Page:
I am captured above this past weekend when I bowled with my brother Jonathan in Los Angeles at a bowling alley that encouraged us to “bowl for fun and health” as you see on the banner. I have been bowling more and more regularly in the last few years. Beyond San Francisco and Los Angeles, I have also bowled in Nebraska when visiting the Wetzel’s of Green Pasture Products as you’ll see in one of the videos below. It was a lovely way to break the ice and meet all the family members and employees that had gathered that night. Even the youngest child who was 3 years old participated with us. I find that it is good ‘ole, simple fun. I do tend to increase my score from game to game, so I enjoy the sense of learning and accomplishment as well. I decided to post on the benefits of bowling as part of my series on movement.
“Among the large number of sports that humans have created and played, bowling is quite probably the most popular to play and longest lived. The sport has more than 50 million people in U.S. alone. It is definitely a sport that is much more popular to be played than most others. While football, baseball, and basketball are extremely popular to watch, the truth of the matter is once we are out of college, most of us are not playing these sports. However, bowling is played by kids and senior citizens alike. The best part about bowling is that it offers health benefits to those who play regularly. The health benefits of bowling can contribute to a healthy lifestyle.” From Help With Bowling
Apparently, there are many forms of bowling, with one of the most recent being ten-pin bowling, which most of us are accustomed to. According to Wikipedia, the earliest most primitive forms of bowling can be dated back to Ancient Egypt and the Roman Empire. Indeed, about 2,000 years ago a similar game evolved between Roman legionaries: it entailed tossing stone objects as close as possible to other stone objects (this game became popular with Roman Soldiers, and eventually evolved into Italian Bocce, or outdoor bowling).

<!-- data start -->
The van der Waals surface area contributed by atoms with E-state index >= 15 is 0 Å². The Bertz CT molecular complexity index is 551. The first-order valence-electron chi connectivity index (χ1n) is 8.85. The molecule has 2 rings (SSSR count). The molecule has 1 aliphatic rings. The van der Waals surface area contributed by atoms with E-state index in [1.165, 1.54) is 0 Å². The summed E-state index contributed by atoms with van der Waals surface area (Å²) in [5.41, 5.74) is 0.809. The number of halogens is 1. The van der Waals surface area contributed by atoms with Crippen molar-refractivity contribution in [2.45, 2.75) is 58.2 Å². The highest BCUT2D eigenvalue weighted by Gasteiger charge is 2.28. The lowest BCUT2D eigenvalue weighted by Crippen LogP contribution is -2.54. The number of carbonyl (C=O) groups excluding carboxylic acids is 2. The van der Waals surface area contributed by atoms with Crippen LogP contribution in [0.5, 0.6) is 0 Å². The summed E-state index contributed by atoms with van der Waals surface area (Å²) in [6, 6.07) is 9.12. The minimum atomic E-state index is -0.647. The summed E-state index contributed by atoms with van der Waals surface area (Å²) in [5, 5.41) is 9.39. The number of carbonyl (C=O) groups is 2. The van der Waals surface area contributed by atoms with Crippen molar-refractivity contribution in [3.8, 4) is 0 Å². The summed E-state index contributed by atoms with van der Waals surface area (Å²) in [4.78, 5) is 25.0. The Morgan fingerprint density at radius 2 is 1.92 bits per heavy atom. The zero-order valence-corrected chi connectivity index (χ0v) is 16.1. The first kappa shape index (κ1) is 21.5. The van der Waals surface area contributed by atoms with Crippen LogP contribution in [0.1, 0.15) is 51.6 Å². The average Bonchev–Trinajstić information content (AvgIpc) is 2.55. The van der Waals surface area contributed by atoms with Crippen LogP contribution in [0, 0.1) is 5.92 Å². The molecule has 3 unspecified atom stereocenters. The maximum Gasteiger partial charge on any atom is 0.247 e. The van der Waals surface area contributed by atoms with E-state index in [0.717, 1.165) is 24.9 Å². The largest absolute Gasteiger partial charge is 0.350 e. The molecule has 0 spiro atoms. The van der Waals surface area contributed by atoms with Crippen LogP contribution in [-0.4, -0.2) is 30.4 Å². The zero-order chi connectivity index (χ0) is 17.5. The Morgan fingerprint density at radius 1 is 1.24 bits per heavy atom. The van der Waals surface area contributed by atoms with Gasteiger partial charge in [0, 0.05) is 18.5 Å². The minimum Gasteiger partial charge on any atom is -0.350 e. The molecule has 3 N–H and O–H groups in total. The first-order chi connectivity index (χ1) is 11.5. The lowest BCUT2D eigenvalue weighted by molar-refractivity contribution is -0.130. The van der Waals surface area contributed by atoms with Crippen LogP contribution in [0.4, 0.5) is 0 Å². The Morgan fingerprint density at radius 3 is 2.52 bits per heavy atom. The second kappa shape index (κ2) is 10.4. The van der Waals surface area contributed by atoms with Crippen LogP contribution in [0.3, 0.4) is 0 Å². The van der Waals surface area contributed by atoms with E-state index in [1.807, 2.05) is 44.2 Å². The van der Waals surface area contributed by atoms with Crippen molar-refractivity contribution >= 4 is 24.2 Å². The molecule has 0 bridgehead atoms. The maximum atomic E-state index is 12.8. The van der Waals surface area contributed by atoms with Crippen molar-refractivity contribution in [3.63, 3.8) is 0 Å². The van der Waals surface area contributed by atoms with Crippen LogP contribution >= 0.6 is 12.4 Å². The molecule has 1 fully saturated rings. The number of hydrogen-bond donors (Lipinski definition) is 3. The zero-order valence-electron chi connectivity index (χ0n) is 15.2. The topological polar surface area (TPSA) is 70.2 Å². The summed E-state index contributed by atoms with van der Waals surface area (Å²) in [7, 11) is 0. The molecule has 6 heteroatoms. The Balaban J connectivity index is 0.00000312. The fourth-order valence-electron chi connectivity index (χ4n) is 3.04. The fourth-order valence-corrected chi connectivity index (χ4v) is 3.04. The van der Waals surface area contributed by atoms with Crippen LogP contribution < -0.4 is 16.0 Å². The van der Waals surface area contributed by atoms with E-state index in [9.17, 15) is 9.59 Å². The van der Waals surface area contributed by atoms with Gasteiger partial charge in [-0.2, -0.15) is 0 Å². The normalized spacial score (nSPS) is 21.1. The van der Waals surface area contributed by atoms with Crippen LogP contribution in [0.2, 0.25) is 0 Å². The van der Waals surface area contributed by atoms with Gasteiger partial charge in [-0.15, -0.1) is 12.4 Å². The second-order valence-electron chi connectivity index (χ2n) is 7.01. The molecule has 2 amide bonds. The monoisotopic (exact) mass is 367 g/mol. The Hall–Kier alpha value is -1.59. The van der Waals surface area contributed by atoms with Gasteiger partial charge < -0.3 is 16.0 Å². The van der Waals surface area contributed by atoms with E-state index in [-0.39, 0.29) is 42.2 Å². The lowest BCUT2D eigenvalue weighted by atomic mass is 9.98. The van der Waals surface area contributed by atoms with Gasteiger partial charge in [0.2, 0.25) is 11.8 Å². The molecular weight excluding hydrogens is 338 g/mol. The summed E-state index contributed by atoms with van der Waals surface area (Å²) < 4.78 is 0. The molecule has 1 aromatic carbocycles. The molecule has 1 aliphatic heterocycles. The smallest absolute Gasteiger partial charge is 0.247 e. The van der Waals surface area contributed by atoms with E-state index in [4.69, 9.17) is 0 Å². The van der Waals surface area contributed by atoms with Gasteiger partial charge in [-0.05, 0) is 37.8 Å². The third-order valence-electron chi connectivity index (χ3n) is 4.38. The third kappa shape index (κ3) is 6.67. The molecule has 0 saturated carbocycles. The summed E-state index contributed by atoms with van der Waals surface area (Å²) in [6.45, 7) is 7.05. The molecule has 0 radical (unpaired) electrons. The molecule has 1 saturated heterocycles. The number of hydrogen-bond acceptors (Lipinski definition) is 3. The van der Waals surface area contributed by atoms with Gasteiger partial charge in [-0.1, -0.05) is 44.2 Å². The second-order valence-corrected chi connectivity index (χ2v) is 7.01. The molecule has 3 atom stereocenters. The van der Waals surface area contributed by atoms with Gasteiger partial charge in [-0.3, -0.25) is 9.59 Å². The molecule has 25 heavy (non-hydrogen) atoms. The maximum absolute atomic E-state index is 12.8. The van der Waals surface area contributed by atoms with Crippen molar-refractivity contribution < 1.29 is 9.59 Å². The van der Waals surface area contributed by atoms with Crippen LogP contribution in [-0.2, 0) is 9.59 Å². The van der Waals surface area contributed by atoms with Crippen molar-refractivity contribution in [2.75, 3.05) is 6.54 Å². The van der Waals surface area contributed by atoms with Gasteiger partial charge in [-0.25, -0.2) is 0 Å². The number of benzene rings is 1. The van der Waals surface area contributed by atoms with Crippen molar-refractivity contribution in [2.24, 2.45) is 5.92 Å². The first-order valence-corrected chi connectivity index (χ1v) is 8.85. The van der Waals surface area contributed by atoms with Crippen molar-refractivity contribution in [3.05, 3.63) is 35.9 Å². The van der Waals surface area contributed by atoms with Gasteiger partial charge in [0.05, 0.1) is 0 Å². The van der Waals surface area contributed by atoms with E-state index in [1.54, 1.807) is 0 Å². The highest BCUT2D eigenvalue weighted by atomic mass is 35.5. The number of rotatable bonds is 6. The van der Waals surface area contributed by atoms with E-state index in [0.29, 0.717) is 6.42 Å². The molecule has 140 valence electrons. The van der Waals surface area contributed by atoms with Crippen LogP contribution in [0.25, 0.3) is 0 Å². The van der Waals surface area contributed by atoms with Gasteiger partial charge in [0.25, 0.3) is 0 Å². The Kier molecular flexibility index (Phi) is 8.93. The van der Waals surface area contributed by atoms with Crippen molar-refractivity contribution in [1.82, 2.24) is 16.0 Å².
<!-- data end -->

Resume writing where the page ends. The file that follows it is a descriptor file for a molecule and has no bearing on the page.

I read that the the first standardized rules were established in New York City, on September 9, 1895. Today, bowling is enjoyed by 95 million people in more than ninety countries worldwide.
Bowling is an anaerobic type of physical exercise, similar to walking with free weights. The act of bowling burns calories and works muscle groups not usually exercised. While most sports are out of reach for elderly people, it is possible to practice bowling very well at advanced ages.
Beyond the physical benefits, it also has psychosocial ones, strengthening friendships or creating new ones in groups. I find that I invariably laugh at myself a fair amount while playing and that my mood is elevated as a result. I have played with others whereby we’ve mutually supportive rather than competitive.
While a perfect game consists of 12 consecutive strikes, one for every frame and two more on the extra rolls in the 10th, and results in a score of 300, I was delighted just to get 2 strikes in a single game last weekend! If you haven’t tried it, I highly recommend it! A form of movement that may delight your soul.
Is it a way to nourish ourselves? I think so – especially if you explore various ways to play in good humor as you’ll see me below! Have you bowled lately?! I’d love you to share your experiences!